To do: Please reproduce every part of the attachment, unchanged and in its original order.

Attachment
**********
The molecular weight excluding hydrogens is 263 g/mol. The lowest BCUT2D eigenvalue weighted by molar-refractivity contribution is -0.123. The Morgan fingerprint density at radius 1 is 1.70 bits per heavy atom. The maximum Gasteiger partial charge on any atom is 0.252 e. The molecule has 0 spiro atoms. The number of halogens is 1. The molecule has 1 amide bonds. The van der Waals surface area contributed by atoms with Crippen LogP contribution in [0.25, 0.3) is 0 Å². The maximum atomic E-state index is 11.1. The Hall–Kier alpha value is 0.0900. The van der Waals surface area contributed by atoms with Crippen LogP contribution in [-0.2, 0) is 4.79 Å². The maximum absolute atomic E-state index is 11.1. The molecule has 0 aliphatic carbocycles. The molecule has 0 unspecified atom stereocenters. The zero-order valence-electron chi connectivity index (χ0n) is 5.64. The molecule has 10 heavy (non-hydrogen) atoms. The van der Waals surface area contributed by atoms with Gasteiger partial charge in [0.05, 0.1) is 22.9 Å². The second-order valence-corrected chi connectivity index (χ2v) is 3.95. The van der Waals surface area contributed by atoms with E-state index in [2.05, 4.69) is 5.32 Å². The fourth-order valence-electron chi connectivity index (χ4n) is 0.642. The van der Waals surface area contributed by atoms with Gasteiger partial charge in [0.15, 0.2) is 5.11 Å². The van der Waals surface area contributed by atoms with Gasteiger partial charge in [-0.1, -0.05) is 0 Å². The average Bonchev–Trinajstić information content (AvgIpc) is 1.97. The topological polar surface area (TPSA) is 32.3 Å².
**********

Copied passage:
The molecular weight excluding hydrogens is 263 g/mol. The lowest BCUT2D eigenvalue weighted by molar-refractivity contribution is -0.123. The Morgan fingerprint density at radius 1 is 1.70 bits per heavy atom. The maximum Gasteiger partial charge on any atom is 0.252 e. The molecule has 0 spiro atoms. The number of halogens is 1. The molecule has 1 amide bonds. The van der Waals surface area contributed by atoms with Crippen LogP contribution in [0.25, 0.3) is 0 Å². The maximum atomic E-state index is 11.1. The Hall–Kier alpha value is 0.0900. The van der Waals surface area contributed by atoms with Crippen LogP contribution in [-0.2, 0) is 4.79 Å². The maximum absolute atomic E-state index is 11.1. The molecule has 0 aliphatic carbocycles. The molecule has 0 unspecified atom stereocenters. The zero-order valence-electron chi connectivity index (χ0n) is 5.64. The molecule has 10 heavy (non-hydrogen) atoms. The van der Waals surface area contributed by atoms with Gasteiger partial charge in [0.05, 0.1) is 22.9 Å². The second-order valence-corrected chi connectivity index (χ2v) is 3.95. The van der Waals surface area contributed by atoms with E-state index in [2.05, 4.69) is 5.32 Å². The fourth-order valence-electron chi connectivity index (χ4n) is 0.642. The van der Waals surface area contributed by atoms with Gasteiger partial charge in [0.15, 0.2) is 5.11 Å². The van der Waals surface area contributed by atoms with Gasteiger partial charge in [-0.1, -0.05) is 0 Å². The average Bonchev–Trinajstić information content (AvgIpc) is 1.97. The topological polar surface area (TPSA) is 32.3 Å².